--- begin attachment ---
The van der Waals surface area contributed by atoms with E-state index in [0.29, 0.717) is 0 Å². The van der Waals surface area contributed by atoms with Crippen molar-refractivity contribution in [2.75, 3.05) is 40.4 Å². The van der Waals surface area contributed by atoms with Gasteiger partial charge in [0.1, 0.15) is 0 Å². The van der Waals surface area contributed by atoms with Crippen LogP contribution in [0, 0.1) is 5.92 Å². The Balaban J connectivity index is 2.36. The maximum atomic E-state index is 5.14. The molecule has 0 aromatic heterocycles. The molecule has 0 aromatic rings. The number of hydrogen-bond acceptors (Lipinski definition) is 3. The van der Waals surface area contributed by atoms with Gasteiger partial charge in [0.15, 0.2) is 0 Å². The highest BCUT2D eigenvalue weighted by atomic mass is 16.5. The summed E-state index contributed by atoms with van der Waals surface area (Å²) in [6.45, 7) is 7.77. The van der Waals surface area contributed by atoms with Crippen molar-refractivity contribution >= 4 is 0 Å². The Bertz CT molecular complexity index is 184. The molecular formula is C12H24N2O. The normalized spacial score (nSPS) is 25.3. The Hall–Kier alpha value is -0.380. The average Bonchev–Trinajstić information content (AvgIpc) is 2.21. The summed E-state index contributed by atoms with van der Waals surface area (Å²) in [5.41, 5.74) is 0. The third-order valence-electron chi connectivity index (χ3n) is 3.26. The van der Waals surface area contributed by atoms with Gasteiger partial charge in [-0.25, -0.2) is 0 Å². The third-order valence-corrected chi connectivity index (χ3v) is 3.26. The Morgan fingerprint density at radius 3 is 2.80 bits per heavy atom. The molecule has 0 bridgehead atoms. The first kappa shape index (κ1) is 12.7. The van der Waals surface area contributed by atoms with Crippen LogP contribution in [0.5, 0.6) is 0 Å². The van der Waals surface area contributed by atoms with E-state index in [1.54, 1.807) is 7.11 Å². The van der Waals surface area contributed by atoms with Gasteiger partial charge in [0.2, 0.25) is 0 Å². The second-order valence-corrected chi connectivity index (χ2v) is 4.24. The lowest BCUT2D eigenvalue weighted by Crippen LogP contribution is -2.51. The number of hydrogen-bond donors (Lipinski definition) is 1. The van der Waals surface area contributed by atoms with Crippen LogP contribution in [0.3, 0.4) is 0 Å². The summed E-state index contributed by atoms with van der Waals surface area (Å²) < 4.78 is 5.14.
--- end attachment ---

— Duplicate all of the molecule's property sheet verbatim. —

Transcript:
The van der Waals surface area contributed by atoms with E-state index in [0.29, 0.717) is 0 Å². The van der Waals surface area contributed by atoms with Crippen molar-refractivity contribution in [2.75, 3.05) is 40.4 Å². The van der Waals surface area contributed by atoms with Gasteiger partial charge in [0.1, 0.15) is 0 Å². The van der Waals surface area contributed by atoms with Crippen LogP contribution in [0, 0.1) is 5.92 Å². The Balaban J connectivity index is 2.36. The maximum atomic E-state index is 5.14. The molecule has 0 aromatic heterocycles. The molecule has 0 aromatic rings. The number of hydrogen-bond acceptors (Lipinski definition) is 3. The van der Waals surface area contributed by atoms with Gasteiger partial charge in [0.15, 0.2) is 0 Å². The highest BCUT2D eigenvalue weighted by atomic mass is 16.5. The summed E-state index contributed by atoms with van der Waals surface area (Å²) in [6.45, 7) is 7.77. The van der Waals surface area contributed by atoms with Crippen molar-refractivity contribution >= 4 is 0 Å². The Bertz CT molecular complexity index is 184. The molecular formula is C12H24N2O. The normalized spacial score (nSPS) is 25.3. The Hall–Kier alpha value is -0.380. The average Bonchev–Trinajstić information content (AvgIpc) is 2.21. The summed E-state index contributed by atoms with van der Waals surface area (Å²) in [5.41, 5.74) is 0. The third-order valence-electron chi connectivity index (χ3n) is 3.26. The van der Waals surface area contributed by atoms with Gasteiger partial charge in [-0.25, -0.2) is 0 Å². The third-order valence-corrected chi connectivity index (χ3v) is 3.26. The Morgan fingerprint density at radius 3 is 2.80 bits per heavy atom. The molecule has 0 bridgehead atoms. The first kappa shape index (κ1) is 12.7. The van der Waals surface area contributed by atoms with Crippen LogP contribution in [0.5, 0.6) is 0 Å². The van der Waals surface area contributed by atoms with E-state index in [1.54, 1.807) is 7.11 Å². The van der Waals surface area contributed by atoms with Gasteiger partial charge in [0.2, 0.25) is 0 Å². The second-order valence-corrected chi connectivity index (χ2v) is 4.24. The lowest BCUT2D eigenvalue weighted by Crippen LogP contribution is -2.51. The number of hydrogen-bond donors (Lipinski definition) is 1. The van der Waals surface area contributed by atoms with Crippen LogP contribution in [0.3, 0.4) is 0 Å². The summed E-state index contributed by atoms with van der Waals surface area (Å²) < 4.78 is 5.14.